CrisisCon was designed to run for five days, from March 23 to March 27, appearing in two-hour windows that vary each day throughout the week. “The original idea was a 24-hour around-the-world crisis con. Just hop in, hop out and make it happen just to take our minds off of things,” Slowik tells CSO.

Advantages of virtual cybersecurity conferences

Despite the disconcerting conditions under which these conferences have emerged, they may in fact have some benefits over in-person meetings. “Just ease of accessibility goes way up,” Slowik says. “You don’t have to worry about travel or lodging. Especially if you’re not talking about something that’s an all-day or most of the day item or it’s just a one- or two-hour drop in kind of thing, that’s an easy ask.”

“Virtual cons allow many more people to participate who can’t make it to physical events for numerous reasons,” Carhart says. “I think they’re valuable. People were relaxed today. We only had a few issues that needed moderation.”

Other virtual conferences are on the horizon, including one by Tribe of Hackers creator Marcus J. Carey. Bryson Bort, founder and CEO of cybersecurity firm Scythe is launching this week virtual happy hours that will feature speakers addressing a variety of infosec topics.

While Bort’s happy hours, like PancakesCon and CrisisCon, are free to attendees, not all the cybersecurity conferences cropping up online are. Noted conference speaker and operator of the HaveIBeenPwned website Troy Hunt and his partner Scott Helme are moving their premium-only conference Hack Yourself First workshop online starting March 26.

Virtual conferences have limits

Virtual conferences do come with some downsides. “There are limits to what you can achieve with virtual interaction versus physical, natural interaction,” Carhart says.

“The drawback, and it’s a really serious one in my opinion, is the face-to-face, sort of mingling, accidental encounter aspect of [live] events are a major if not the most important draw for an in-person information security event,” Slowik says. “Being able to just run into either someone you know or someone you didn’t know before and then having the ability to hash out problems in person.”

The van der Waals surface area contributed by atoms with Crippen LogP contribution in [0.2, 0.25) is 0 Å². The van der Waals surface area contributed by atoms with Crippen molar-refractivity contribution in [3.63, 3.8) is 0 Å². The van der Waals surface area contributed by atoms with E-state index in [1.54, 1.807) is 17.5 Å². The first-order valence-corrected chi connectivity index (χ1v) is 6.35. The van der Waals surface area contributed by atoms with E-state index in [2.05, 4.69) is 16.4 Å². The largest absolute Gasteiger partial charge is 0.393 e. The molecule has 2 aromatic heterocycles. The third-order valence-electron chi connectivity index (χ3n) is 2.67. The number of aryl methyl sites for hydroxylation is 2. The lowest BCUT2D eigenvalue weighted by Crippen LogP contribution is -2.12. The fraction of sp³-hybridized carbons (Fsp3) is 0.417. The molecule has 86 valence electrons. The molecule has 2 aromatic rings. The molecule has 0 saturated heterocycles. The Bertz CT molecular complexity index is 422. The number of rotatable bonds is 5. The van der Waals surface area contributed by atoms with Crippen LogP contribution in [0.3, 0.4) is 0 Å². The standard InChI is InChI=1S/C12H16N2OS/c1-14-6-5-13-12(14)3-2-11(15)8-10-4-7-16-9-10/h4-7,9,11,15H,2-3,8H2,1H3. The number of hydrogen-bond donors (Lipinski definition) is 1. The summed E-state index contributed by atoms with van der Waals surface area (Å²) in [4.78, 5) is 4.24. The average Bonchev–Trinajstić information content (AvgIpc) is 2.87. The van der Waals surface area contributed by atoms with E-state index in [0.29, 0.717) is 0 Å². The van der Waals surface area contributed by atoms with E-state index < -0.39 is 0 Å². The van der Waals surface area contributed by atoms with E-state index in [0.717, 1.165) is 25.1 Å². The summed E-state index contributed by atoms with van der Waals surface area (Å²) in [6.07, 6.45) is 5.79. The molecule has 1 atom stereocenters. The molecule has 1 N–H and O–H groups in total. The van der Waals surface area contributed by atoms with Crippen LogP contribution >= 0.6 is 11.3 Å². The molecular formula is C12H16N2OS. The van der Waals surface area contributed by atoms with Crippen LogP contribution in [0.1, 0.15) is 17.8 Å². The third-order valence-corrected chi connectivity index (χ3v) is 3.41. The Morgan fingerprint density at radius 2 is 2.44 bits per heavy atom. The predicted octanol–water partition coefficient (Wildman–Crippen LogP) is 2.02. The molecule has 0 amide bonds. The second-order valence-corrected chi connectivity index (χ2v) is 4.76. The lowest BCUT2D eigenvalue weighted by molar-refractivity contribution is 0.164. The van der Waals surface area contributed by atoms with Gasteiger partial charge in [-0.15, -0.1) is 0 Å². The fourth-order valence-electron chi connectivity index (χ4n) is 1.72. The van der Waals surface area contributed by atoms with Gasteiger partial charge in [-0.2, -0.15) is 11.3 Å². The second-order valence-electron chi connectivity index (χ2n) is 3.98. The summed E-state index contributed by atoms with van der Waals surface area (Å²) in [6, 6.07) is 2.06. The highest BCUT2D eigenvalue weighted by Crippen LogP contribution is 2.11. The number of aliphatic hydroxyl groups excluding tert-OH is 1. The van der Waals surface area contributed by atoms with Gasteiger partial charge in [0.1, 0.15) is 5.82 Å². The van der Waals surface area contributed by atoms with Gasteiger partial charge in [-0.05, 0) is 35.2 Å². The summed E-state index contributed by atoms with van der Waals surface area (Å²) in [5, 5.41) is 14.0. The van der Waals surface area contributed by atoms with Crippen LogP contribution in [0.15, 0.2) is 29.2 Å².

Yet there’s no doubt virtual conferences can help fill the knowledge void created by isolation. “At least from an information-sharing perspective, if your primary goal is ‘Hey, I want to listen to someone that maybe knows what they’re talking about, discuss something pretty cool for a little bit and see if I learned something,’” the virtual events fill the bill, Slowik says.

Despite the dramatically lower cost of hosting virtual conferences, they still entail expenses and a lot of elbow grease. A single webinar for 3,000 attendees costs over $1,000 a month, according to Carhart. Organizing the virtual conferences is a full-time job on top of the organizers’ day jobs.

“I’ve already been asked to do another one in two weeks,” Carhart says. “Given it took me a week off work to make this one happen, I don’t know how plausible that time frame is. I hope to do it again, though.”

Slowik, too, thinks he’ll host another conference online soon after CrisisCon finishes, if only to fulfill his need for distraction from the crisis. “One of the main reasons why I’m even doing this in the first place is almost to distract myself,” Slowik says. “What’s something useful that I can do?”